This science of attribution is not without controversies. Another case in point: the 2010 Russian heat wave, which wiped out one quarter of the nation’s wheat crop and darkened the skies of Moscow with smoke from fires. The actual meteorological cause is not in doubt. “There was a blocking of the atmospheric circulation,” explains Martin Hoerling, a research meteorologist at the NOAA’s Earth System Research Laboratory, also in Boulder. “The jet stream shifted north, bringing a longer period of high pressure and stagnant weather conditions.” But what caused the blocking? Hoerling looked for an underlying long-term temperature trend in western Russia that might have increased the odds of a heat wave, as Stott had done for the 2003 European event. He found nothing. “The best explanation is a rogue black swan—something that came out of the blue,” he says.

Wrong, retorts NCAR’s Trenberth. He sees a clear expansion of the hot, dry Mediterranean climate into western Russia that is consistent with climate change predictions—and that also intensified the Pakistan monsoon. “I completely repudiate Marty—and it doesn’t help to have him saying you can’t attribute the heat wave to climate change,” he says. “What we can say is that, as with Katrina, this would not have happened the same way without global warming.”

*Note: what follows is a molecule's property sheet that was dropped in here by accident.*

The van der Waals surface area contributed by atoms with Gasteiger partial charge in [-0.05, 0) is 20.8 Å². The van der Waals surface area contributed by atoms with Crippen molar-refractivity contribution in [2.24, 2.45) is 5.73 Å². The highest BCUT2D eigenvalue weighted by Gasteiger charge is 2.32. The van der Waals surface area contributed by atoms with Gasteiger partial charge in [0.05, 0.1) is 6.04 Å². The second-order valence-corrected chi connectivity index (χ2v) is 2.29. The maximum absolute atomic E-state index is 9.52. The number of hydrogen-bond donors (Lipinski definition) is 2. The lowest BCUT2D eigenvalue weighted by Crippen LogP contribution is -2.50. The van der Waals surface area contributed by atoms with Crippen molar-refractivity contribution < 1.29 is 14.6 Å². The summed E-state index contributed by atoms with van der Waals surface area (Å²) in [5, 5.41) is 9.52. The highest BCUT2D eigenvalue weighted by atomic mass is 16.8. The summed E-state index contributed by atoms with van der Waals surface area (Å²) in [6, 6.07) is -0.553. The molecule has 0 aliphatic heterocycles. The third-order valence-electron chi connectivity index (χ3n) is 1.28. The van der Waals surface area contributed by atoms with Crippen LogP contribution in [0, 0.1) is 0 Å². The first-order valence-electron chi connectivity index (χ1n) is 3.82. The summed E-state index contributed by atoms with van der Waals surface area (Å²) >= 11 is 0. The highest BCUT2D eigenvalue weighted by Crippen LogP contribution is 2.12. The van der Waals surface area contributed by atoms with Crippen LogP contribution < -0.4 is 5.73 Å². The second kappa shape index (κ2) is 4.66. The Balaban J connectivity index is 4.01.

Yet even this dispute is smaller than it first appears. What is not in doubt is that the Russian heat wave is a portent—a glimpse of the future predicted by climate models. Even Hoerling sees it as a preview of coming natural disasters. By 2080, such events are expected to happen, on average, once every five years, he says: “It’s a good wake-up call. This type of phenomenon will become radically more common.”

Storm Warnings: Extreme Weather Is a Product of Climate Change (Scientific American)

More violent and frequent storms, once merely a prediction of climate models, are now a matter of observation. Part 1 of a three-part series

By John Carey | Tuesday, June 28, 2011 | 130

DROWNING: The Souris River overflowed levees in Minot, N.D., as seen here on June 23. Image: Patrick Moes/U.S. Army Corps of Engineers

In North Dakota the waters kept rising. Swollen by more than a month of record rains in Saskatchewan, the Souris River topped its all time record high, set back in 1881. The floodwaters poured into Minot, North Dakota’s fourth-largest city, and spread across thousands of acres of farms and forests. More than 12,000 people were forced to evacuate. Many lost their homes to the floodwaters.